it can be referred to as overhead sidelight (or high
sidelight, or high sides). Instruments lower to the
stage, on the other hand, can be referred to as low
sidelight, or referred to by their hanging position as
boom sidelight.
Overhead Sidelight
Sidelight systems are often used to provide dimension-
ality on performers’ bodies, and three-dimensional
scenery. When walls are involved in the scenic design,
overhead sidelight can gain even more importance. If
other systems behind the person can’t reach particu-
lar areas of the stage, the overhead sidelight may be
the only system that can prevent an area from look-
ing “flat” (the result of being illuminated only with
frontlight). In many situations, overhead sidelights are
often plotted like another system of area frontlight,
with a pair of instruments, one from each side, focus-
ing to the same focus point.
When the stage is more open and has less scenery,
several overhead sidelights can be plotted to provide
a single-zone full stage wash from either side. An even
sidelight blend in a single zone is often achieved using
only three instruments focused to the far quarterline,
centerline, and the near quarterline. With careful
beam spread choices and hanging placement, these
three instruments provide an even blend of sidelight
coverage from one side of the stage to the other.
When the batten isn’t long enough for the near
quarter instrument to match the focus angle of the
other two, the far and center instruments may remain
hung on the overhead electric, while the near instru-
ment is shifted to a sidelight boom in the same open-
ing. The boom unit’s vertical location on the boom is
measured to the proper height in order to duplicate
the focus angle of the other two overhead units; the
same angle of light is projected onto the near quarter
line of the stage.
Another style of overhead sidelight plots only a
single instrument at the end of a batten to create a sin-
gle light wash only onto the opposite side of the stage.
Instead of plotting additional overhead instruments to
complete the wash from the near side, this manner of
plotting relies on boom sidelight to “fill in” the cover-
age from the near side instead.
When overhead sidelights are used in scenic
designs involving side walls, providing coverage at
head height invariably implies that the beam will
also be splashing onto the opposite wall. Though a
top shutter cut can reduce the amount of light on the
wall, the beam is usually softened, so that the edge of
the beam “fades out,” rather than abruptly stopping
with a barrel focused to a sharp edge. A stage with-
out scenery, however, presents a different challenge.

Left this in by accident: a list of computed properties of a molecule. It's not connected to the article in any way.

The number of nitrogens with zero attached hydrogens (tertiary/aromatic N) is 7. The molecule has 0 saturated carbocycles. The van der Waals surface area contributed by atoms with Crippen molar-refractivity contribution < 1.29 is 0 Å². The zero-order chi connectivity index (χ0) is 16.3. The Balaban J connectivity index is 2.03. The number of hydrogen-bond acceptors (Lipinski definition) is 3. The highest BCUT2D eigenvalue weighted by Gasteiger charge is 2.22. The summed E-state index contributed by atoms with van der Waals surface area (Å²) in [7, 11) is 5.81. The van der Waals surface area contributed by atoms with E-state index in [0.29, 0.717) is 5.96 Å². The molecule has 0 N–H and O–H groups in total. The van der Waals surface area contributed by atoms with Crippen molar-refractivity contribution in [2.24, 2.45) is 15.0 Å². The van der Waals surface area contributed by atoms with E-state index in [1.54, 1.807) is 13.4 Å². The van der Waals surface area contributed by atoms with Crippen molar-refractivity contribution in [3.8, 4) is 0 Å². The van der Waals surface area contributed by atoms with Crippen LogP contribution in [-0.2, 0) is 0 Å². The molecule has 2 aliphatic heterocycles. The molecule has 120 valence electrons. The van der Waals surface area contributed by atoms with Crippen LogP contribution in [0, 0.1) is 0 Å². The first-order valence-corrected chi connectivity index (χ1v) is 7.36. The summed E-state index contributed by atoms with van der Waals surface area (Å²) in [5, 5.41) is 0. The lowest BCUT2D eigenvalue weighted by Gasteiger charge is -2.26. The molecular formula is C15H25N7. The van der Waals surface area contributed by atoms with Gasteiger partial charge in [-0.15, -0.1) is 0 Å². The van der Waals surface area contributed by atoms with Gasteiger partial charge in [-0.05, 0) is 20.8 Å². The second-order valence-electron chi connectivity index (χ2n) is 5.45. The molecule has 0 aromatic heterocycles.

The instrument focused to the far quarter line also
splashes light onto the black masking legs. To reduce
halation and retain as much light as possible, the bar-
rel is often focused so that the shutter edge is sharp.
To reduce the amount of light hitting the legs, the
upstage shutter is then cut off of the black mask-
ing leg that defines the upstage side of the opening
containing the overhead sidelight.
Producing a high angle sidelight from an overhead
electric often results in the instruments being hung as
far offstage as possible at the end of the batten. This
common hanging location has become another name
for the system. Overhead sidelights hung at the end of
a batten are also referred to as pipe ends.
Boom Sidelight
Adding formalized sidelight booms to light plots is
generally credited to a woman named Jean Rosenthal.
While reviewers of the day had little appreciation
for the look low sidelight produced on performers
(making them look more dimensional or “plastic”),
the angle and placement of the lighting system has
become recognized as one of her many contribu-
tions to the craft of lighting. Low sidelight is now
a cornerstone of every major North American dance
company’s light plot, and used in countless produc-
tions around the world. A boom sidelight system is
typically comprised of a series of instruments, one in
each opening, that are mounted at matching heights,
equipped with matching colors, and focused in match-
ing ways. A successful boom sidelight system is gen-
erally viewed as an even wash of sidelight that covers
the entire depth of a performance space and illumi-
nates the sides of performers’ bodies (or dimensional
objects) from the audience’s perspective.
While the instrument type and focus designation
assigned to boom sidelights are unique to every show,
there are some general guidelines. Usually, the farther
the actual throw distance, the smaller the beam spread
and the higher the mounting location on the boom. For
example, instruments mounted at the top of a 21-0
boom are often assigned to focus points between the
centerline and the opposite black masking leg. Since the
actual throw distance to their focus points is the great-
est, their beam spreads are comparably the smallest,
often having beam spreads of 12 to 30°. Instruments
mounted between 10-0 and 15-0 above the deck are
often assigned to focus points between the two quar-
ter lines. Their beam spreads usually range between
30 and 40°. Units mounted below 10 feet are often
assigned to focus points between the near black mask-
ing leg and centerline. The beam spread chosen is
often selected to fill the depth of each near opening,
so that the performer passing up- or downstage next

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